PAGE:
The “Me Too” Startups

by Katie Nadler

As an aspiring entrepreneur I’ve heard the same thing over and over again. Professors, students, investors and (some) entrepreneurs all emphasize that in general good ideas are cheap; it’s the ability to execute on them that creates valuable businesses. Of course in reality it is some combination of the two but it’s an interesting point to consider when looking at copycat businesses, which is the focus of this blog post.


The potential for copycats is likely in the back of all entrepreneurs’ minds. In my Launching Tech Ventures class this week we were lucky enough to have Fred Wilson of Union Square Ventures as our guest. He shared some very valuable insights into what makes a successful startup. During the conversation he was asked what he thought about copycats. Immediately his tone changed from upbeat and energetic to solemn and annoyed. He said very curtly, “I hate them.” On the one hand I agree completely with Fred. Entrepreneurship is about innovation, new ideas, and inspired founders; copying someone else goes against the spirit of entrepreneurship. However, on the other hand, the copycat approach might not be pure evil… it might even cause some (gasp) good. I mean isn’t it in Strategy 101 where you learn that competition (in the form of copycats or other similar entrants) is what forces companies to continually improve, expand and achieve greater success than if they did not have challengers at their heels?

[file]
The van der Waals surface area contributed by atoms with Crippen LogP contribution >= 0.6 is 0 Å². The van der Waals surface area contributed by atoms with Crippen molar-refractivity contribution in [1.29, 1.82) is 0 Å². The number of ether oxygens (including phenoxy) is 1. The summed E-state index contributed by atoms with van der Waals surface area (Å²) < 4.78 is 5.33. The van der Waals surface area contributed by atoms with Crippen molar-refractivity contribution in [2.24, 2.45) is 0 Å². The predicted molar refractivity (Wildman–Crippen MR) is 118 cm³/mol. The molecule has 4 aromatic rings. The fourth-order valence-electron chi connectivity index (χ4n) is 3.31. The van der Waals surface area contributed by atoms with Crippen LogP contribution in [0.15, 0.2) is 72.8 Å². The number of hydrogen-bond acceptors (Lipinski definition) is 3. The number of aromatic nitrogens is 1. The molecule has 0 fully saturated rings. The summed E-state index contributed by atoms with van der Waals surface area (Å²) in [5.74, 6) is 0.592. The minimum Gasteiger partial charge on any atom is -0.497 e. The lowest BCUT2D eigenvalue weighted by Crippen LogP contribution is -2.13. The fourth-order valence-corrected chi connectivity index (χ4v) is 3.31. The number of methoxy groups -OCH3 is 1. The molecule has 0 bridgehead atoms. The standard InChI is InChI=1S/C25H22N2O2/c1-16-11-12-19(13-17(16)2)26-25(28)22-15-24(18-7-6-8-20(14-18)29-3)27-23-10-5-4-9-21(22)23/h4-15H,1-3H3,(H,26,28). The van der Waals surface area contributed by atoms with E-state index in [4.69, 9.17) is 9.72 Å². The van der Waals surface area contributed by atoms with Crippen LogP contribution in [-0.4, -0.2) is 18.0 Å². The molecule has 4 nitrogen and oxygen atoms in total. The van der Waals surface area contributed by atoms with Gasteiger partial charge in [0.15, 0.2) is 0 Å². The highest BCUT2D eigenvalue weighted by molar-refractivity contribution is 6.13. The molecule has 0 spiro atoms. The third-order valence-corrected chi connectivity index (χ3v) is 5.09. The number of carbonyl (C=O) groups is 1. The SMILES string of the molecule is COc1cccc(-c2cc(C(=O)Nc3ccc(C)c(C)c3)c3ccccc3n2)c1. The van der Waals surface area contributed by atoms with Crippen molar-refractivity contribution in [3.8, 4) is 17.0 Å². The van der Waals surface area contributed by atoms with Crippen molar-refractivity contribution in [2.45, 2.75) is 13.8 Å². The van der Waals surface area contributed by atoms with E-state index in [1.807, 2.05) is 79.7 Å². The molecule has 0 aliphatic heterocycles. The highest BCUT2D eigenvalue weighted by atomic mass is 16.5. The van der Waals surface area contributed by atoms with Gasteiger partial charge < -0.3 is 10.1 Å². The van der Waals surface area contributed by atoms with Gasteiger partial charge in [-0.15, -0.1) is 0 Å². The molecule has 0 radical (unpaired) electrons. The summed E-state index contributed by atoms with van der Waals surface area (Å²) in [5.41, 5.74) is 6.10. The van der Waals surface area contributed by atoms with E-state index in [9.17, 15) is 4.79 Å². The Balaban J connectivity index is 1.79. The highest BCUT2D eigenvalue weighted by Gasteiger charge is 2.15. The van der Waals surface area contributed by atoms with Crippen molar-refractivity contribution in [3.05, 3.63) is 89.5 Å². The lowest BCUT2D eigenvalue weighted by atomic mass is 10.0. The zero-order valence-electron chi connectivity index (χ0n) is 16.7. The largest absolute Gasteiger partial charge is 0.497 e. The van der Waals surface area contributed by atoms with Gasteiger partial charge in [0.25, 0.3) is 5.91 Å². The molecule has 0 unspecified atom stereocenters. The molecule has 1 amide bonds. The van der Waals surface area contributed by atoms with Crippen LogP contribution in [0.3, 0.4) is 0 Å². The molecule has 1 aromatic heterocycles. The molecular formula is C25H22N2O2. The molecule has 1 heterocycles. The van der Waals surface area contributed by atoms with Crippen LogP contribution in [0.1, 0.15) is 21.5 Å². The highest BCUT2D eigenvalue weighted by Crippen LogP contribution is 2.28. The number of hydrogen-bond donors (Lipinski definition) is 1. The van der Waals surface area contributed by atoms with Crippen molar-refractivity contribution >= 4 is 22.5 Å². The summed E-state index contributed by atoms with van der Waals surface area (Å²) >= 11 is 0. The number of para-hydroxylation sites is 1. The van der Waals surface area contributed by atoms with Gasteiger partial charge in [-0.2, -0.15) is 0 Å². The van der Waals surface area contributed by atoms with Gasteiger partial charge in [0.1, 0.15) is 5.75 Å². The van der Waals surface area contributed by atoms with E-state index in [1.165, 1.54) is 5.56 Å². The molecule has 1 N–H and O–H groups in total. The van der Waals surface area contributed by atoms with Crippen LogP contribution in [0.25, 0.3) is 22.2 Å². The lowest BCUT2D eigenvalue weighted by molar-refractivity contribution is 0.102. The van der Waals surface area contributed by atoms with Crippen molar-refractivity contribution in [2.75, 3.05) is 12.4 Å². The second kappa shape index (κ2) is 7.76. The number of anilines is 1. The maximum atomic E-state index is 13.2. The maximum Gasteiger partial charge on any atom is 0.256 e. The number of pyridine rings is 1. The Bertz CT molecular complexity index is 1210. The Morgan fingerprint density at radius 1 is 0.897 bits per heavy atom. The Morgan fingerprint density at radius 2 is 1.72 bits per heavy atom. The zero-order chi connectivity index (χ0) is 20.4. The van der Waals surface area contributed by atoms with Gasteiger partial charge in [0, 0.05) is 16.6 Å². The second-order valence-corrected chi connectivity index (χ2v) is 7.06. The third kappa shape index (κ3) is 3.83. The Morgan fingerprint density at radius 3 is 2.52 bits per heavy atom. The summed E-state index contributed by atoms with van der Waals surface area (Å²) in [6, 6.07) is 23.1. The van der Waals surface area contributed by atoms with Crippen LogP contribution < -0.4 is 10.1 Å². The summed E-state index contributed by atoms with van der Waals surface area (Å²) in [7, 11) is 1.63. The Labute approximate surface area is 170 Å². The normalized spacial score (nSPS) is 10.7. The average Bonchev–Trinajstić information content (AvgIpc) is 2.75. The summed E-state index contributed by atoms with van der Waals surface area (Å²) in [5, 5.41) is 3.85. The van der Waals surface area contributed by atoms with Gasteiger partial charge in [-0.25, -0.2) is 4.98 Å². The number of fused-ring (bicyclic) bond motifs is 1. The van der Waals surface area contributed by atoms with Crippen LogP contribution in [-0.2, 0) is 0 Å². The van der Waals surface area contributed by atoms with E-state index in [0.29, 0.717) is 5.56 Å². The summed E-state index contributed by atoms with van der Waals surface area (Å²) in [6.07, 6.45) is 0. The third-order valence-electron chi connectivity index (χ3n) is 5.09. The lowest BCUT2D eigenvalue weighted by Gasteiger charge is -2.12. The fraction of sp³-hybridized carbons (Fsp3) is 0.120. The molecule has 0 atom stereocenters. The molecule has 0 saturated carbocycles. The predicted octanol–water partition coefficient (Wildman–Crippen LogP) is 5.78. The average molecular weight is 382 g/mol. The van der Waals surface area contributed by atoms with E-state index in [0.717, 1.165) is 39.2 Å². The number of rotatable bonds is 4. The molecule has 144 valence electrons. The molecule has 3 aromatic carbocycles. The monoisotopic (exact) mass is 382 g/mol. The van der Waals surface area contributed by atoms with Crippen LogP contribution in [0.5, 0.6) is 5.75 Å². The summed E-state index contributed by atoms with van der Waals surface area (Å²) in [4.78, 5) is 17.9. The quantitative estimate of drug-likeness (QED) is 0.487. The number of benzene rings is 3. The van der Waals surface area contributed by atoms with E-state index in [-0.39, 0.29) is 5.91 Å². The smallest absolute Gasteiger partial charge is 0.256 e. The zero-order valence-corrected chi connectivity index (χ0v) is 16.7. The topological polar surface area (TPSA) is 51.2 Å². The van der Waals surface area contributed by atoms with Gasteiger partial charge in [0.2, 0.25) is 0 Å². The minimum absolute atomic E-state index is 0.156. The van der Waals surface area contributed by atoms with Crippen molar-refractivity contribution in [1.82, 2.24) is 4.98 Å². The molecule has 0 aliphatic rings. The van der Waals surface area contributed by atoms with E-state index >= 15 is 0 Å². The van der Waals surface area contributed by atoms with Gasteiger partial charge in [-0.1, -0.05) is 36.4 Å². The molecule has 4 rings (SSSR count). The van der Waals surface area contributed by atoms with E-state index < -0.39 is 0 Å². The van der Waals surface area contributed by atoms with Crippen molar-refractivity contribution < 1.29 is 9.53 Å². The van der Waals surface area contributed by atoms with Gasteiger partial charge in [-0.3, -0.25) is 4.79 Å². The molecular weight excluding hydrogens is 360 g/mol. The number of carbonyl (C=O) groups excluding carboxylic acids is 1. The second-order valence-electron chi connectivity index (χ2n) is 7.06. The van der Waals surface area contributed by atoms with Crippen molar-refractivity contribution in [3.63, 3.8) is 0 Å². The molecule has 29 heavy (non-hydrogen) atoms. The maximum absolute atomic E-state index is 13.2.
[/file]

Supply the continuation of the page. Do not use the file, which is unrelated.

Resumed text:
As I’ve learned the hard way, few, if any, entrepreneurs think of a completely new idea. Someone somewhere has likely tried something similar before. The difference is that many entrepreneurs think of their idea in isolation and then research existing solutions. Is this the only ethical approach or can an entrepreneur not first find an interesting company and then decide how to use it to their advantage? Additionally, startups routinely look to more established players for ideas on new product features or strategic expansions with proven success. Is this copying unethical or against the spirit of entrepreneurship? In my opinion it is not. 

Copycats come about for similar reasons as “original” companies do: there’s a problem or pain that needs to be fixed and the existing players are not meeting these needs. This is why copycats often occur in different geographies. For example, Wish-Want-Wear is a Rent the Runway clone in London. RTR had proven success in the States however shipping costs made international expansion prohibitively expensive. The British were left with a pain potentially worse than that of American women; they aspired to wear designer dresses and knew about a solution that was out ¬of their reach. In the digital media era, news is rarely contained within a small region. Therefore, women everywhere learn about RTR and want to benefit from its services. The problem is that they can’t.

Rent the Runway (original)

Wish-Want-Wear (London copycat)

Gilt Group provides another interesting example of the intricacies of the copycat model.  I’m a loyal Gilt fan but for all intents and purposes, Vente-Privee was the pioneer in flash sales.  In an article covering Vente-Privee’s entrance into the U.S., BetaBeat blogger begins by stating that “before there was Rue La La or One Kings Lane or even Gilt Groupe, there was Vente-Privee.”  Now I don’t think anyone would question the entrepreneurial spirits of Alexis or Alexandra and I would be interested to hear Fred Wilson’s perspective on this… is one of the most respected startups coming out of Harvard Business School in fact a copycat?  


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